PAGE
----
Rule 8-2 deals with anyone indicating the line of play to a player, which is permitted, unless the ball lies on the putting green. However, any mark that is placed to indicate a proposed line of play by the player, or with the player’s knowledge, must be removed before the stroke is made. An example of this would be that if a player drops his glove at a position on a hill marking the line over which he intends to play, and then makes his stroke, he is penalised two strokes in stroke play or loss of hole in match play. Similarly, if someone has positioned themselves so as to indicate a line of play to a player, they must move away from that point before the stroke is made, to avoid the player incurring a penalty.

The following are ten examples of what is allowed within the Rules;
"What distance do you think it is from my ball to the flagstick?"
"Do you think that the 150-metre marker is accurate?"
"Now that we’ve both played our tee shots, tell me which club did you use?"
"What are the options if I declare my ball unplayable?"
"What is my line of play for this blind tee shot?"
"Is there a ditch between my ball and the hole?"
"Is that a sand bunker or a grassy hollow at the side of the putting green?"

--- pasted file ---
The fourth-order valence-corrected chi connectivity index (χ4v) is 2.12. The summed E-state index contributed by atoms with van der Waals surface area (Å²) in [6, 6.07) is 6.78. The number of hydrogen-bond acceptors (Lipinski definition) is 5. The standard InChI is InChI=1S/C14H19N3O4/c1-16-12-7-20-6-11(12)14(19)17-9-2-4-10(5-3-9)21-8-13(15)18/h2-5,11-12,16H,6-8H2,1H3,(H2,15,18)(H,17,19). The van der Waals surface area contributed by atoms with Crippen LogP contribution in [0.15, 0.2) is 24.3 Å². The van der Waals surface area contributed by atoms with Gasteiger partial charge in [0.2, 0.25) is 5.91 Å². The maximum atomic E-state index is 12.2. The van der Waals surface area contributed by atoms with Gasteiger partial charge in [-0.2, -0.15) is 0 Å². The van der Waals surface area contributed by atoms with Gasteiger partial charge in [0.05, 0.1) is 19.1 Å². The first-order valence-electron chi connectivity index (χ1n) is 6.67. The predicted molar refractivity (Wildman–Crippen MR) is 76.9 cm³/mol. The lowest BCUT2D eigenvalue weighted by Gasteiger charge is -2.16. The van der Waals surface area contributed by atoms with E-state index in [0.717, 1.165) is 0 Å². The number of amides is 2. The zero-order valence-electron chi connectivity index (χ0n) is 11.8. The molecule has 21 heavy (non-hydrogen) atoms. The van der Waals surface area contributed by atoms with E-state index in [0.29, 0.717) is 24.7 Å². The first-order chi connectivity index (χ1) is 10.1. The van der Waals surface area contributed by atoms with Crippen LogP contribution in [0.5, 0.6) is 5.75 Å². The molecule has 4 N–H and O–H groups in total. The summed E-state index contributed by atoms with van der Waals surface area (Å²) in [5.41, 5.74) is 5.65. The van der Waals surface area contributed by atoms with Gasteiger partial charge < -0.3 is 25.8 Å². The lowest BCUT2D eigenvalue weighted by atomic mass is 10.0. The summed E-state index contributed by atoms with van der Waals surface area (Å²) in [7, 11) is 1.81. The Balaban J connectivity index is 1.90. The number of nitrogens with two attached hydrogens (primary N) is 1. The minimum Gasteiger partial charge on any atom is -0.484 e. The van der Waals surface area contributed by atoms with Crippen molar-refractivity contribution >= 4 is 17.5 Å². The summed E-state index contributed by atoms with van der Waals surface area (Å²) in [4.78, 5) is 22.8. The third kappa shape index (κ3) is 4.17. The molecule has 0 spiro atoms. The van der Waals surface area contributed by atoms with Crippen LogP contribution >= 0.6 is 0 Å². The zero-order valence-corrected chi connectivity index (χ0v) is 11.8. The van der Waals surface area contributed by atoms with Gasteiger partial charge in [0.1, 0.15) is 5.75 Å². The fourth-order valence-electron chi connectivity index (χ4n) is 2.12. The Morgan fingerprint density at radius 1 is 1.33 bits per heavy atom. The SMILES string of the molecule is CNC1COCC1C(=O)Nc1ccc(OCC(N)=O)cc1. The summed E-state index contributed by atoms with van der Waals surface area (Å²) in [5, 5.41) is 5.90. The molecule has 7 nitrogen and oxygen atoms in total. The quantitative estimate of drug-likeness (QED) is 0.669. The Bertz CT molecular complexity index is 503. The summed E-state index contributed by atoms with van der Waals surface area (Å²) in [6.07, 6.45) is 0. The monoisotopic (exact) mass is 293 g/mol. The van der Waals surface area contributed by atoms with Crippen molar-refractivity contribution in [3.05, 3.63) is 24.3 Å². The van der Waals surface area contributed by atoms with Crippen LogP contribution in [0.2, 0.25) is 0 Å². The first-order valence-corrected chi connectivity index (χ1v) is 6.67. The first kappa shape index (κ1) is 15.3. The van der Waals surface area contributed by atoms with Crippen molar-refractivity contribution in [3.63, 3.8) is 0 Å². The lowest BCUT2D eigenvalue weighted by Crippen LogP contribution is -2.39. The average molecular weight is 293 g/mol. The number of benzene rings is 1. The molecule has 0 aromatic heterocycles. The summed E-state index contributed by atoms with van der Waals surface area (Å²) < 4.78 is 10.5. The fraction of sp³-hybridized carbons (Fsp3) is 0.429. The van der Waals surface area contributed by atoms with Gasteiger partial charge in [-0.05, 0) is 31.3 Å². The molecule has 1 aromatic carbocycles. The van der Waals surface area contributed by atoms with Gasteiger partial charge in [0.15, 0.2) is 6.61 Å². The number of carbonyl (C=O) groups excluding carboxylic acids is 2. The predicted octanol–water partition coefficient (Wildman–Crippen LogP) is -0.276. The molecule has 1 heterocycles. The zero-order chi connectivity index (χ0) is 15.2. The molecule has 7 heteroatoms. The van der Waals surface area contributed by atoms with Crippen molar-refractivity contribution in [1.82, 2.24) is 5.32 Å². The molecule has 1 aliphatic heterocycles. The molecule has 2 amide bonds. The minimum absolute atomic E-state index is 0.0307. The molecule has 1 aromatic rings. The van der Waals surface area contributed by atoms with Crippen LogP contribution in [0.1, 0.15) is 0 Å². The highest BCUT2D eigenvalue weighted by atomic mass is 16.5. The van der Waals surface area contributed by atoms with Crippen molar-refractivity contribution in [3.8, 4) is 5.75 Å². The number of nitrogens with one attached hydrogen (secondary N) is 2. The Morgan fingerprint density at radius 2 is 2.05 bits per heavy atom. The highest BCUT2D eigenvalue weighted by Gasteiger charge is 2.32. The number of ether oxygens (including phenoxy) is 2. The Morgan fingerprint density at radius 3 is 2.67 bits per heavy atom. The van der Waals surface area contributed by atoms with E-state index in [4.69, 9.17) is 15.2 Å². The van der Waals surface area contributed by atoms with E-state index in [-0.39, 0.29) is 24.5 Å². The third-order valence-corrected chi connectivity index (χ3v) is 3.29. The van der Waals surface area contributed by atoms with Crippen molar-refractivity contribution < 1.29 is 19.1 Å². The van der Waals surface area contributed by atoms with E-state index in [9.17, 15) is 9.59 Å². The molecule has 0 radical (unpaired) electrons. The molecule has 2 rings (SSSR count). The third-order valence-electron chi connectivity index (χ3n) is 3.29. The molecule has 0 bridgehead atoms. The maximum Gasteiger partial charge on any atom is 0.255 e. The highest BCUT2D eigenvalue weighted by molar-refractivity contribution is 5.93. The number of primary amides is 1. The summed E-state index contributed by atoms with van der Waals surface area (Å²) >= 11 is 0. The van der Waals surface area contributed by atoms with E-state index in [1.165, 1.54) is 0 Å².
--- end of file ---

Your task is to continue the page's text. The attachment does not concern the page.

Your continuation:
"Could you please position yourself on top of that mound to show me my line of play to the green?" (But the marker must move before the player makes their stroke).
"When you lift your ball because it’s interfering with my next stroke you must not clean it."
“There are red stakes here, so you can drop your ball within two club-lengths of where it crossed the margin.”
None of the above incurs any penalty.

However, the following ten questions and statements, do incur a penalty of two strokes in stroke play, or loss of hole in match play, for the player asking for, or giving the advice:
"Do you think that an 8-iron will get me to the green?"
"Am I swinging too fast?"
"I think that this putt is dead straight, what do you think?"
"Should I try and play this ball out of the water hazard or take a penalty drop?"